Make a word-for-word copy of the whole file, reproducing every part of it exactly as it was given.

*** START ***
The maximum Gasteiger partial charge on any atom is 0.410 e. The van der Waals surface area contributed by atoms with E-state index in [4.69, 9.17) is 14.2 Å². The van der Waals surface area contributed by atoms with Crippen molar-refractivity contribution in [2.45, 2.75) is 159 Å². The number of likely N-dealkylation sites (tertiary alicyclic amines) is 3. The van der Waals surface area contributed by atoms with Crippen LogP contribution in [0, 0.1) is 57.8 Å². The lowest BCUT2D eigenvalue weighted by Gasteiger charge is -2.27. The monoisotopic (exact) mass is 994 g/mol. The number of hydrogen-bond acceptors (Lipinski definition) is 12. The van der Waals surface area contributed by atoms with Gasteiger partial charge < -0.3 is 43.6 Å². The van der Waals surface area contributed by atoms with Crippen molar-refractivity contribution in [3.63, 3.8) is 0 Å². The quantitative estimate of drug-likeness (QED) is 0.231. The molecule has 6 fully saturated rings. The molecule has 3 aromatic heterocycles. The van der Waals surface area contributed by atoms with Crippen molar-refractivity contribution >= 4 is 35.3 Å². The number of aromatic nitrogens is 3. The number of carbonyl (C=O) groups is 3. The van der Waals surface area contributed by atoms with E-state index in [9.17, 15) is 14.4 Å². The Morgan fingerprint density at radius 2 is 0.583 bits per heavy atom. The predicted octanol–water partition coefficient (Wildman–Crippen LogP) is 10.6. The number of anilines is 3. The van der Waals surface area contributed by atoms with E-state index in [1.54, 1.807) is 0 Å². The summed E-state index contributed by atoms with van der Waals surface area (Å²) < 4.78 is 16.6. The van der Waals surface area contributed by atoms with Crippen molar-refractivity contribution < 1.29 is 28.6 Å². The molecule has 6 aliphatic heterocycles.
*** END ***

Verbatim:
The maximum Gasteiger partial charge on any atom is 0.410 e. The van der Waals surface area contributed by atoms with E-state index in [4.69, 9.17) is 14.2 Å². The van der Waals surface area contributed by atoms with Crippen molar-refractivity contribution in [2.45, 2.75) is 159 Å². The number of likely N-dealkylation sites (tertiary alicyclic amines) is 3. The van der Waals surface area contributed by atoms with Crippen LogP contribution in [0, 0.1) is 57.8 Å². The lowest BCUT2D eigenvalue weighted by Gasteiger charge is -2.27. The monoisotopic (exact) mass is 994 g/mol. The number of hydrogen-bond acceptors (Lipinski definition) is 12. The van der Waals surface area contributed by atoms with Gasteiger partial charge < -0.3 is 43.6 Å². The van der Waals surface area contributed by atoms with Crippen molar-refractivity contribution in [3.63, 3.8) is 0 Å². The quantitative estimate of drug-likeness (QED) is 0.231. The molecule has 6 fully saturated rings. The molecule has 3 aromatic heterocycles. The van der Waals surface area contributed by atoms with Crippen molar-refractivity contribution >= 4 is 35.3 Å². The number of aromatic nitrogens is 3. The number of carbonyl (C=O) groups is 3. The van der Waals surface area contributed by atoms with E-state index in [9.17, 15) is 14.4 Å². The Morgan fingerprint density at radius 2 is 0.583 bits per heavy atom. The predicted octanol–water partition coefficient (Wildman–Crippen LogP) is 10.6. The number of anilines is 3. The van der Waals surface area contributed by atoms with E-state index in [1.54, 1.807) is 0 Å². The summed E-state index contributed by atoms with van der Waals surface area (Å²) < 4.78 is 16.6. The van der Waals surface area contributed by atoms with Crippen molar-refractivity contribution < 1.29 is 28.6 Å². The molecule has 6 aliphatic heterocycles.